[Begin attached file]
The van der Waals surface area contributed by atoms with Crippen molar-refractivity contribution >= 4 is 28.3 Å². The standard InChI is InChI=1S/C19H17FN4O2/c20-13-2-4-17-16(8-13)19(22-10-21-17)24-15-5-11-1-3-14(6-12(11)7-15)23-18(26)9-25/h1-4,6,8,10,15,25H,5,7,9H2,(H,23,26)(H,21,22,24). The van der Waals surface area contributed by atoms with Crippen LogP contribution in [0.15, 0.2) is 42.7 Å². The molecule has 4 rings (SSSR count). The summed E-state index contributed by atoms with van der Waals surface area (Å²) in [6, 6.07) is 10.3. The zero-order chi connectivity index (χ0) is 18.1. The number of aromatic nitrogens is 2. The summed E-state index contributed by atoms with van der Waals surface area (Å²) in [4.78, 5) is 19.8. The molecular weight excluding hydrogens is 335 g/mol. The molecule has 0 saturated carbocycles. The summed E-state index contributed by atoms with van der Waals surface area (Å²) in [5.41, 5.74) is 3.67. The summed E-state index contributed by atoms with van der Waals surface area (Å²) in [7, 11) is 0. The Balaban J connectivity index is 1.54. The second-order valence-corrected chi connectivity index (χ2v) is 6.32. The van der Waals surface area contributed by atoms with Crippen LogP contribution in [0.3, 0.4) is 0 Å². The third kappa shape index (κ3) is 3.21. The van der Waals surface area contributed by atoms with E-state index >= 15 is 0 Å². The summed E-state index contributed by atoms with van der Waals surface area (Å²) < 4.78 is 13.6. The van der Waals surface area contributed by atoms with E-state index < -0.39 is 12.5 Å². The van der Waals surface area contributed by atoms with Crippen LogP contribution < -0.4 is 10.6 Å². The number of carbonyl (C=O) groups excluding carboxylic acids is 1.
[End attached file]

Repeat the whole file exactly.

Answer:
The van der Waals surface area contributed by atoms with Crippen molar-refractivity contribution >= 4 is 28.3 Å². The standard InChI is InChI=1S/C19H17FN4O2/c20-13-2-4-17-16(8-13)19(22-10-21-17)24-15-5-11-1-3-14(6-12(11)7-15)23-18(26)9-25/h1-4,6,8,10,15,25H,5,7,9H2,(H,23,26)(H,21,22,24). The van der Waals surface area contributed by atoms with Crippen LogP contribution in [0.15, 0.2) is 42.7 Å². The molecule has 4 rings (SSSR count). The summed E-state index contributed by atoms with van der Waals surface area (Å²) in [6, 6.07) is 10.3. The zero-order chi connectivity index (χ0) is 18.1. The number of aromatic nitrogens is 2. The summed E-state index contributed by atoms with van der Waals surface area (Å²) in [4.78, 5) is 19.8. The molecular weight excluding hydrogens is 335 g/mol. The molecule has 0 saturated carbocycles. The summed E-state index contributed by atoms with van der Waals surface area (Å²) in [5.41, 5.74) is 3.67. The summed E-state index contributed by atoms with van der Waals surface area (Å²) in [7, 11) is 0. The Balaban J connectivity index is 1.54. The second-order valence-corrected chi connectivity index (χ2v) is 6.32. The van der Waals surface area contributed by atoms with Crippen LogP contribution in [0.3, 0.4) is 0 Å². The third kappa shape index (κ3) is 3.21. The van der Waals surface area contributed by atoms with E-state index >= 15 is 0 Å². The summed E-state index contributed by atoms with van der Waals surface area (Å²) < 4.78 is 13.6. The van der Waals surface area contributed by atoms with E-state index < -0.39 is 12.5 Å². The van der Waals surface area contributed by atoms with Crippen LogP contribution < -0.4 is 10.6 Å². The number of carbonyl (C=O) groups excluding carboxylic acids is 1.